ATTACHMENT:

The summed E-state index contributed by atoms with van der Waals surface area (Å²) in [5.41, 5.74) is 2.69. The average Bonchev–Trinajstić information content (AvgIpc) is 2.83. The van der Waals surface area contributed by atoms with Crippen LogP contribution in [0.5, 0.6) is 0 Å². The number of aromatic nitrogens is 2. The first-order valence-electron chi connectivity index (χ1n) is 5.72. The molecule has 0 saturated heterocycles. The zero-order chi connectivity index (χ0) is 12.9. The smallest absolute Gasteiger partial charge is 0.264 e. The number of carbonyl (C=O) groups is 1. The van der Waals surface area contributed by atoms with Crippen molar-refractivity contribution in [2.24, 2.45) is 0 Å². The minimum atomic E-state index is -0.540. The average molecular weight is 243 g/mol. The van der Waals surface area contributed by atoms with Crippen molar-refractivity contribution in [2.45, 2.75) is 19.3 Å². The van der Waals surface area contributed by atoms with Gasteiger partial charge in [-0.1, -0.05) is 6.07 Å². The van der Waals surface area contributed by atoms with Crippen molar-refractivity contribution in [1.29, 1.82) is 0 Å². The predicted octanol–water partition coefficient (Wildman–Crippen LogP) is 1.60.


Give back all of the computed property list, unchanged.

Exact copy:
The summed E-state index contributed by atoms with van der Waals surface area (Å²) in [5.41, 5.74) is 2.69. The average Bonchev–Trinajstić information content (AvgIpc) is 2.83. The van der Waals surface area contributed by atoms with Crippen LogP contribution in [0.5, 0.6) is 0 Å². The number of aromatic nitrogens is 2. The first-order valence-electron chi connectivity index (χ1n) is 5.72. The molecule has 0 saturated heterocycles. The zero-order chi connectivity index (χ0) is 12.9. The smallest absolute Gasteiger partial charge is 0.264 e. The number of carbonyl (C=O) groups is 1. The van der Waals surface area contributed by atoms with Crippen molar-refractivity contribution in [2.24, 2.45) is 0 Å². The minimum atomic E-state index is -0.540. The average molecular weight is 243 g/mol. The van der Waals surface area contributed by atoms with Crippen molar-refractivity contribution in [2.45, 2.75) is 19.3 Å². The van der Waals surface area contributed by atoms with Gasteiger partial charge in [-0.1, -0.05) is 6.07 Å². The van der Waals surface area contributed by atoms with Crippen molar-refractivity contribution in [1.29, 1.82) is 0 Å². The predicted octanol–water partition coefficient (Wildman–Crippen LogP) is 1.60.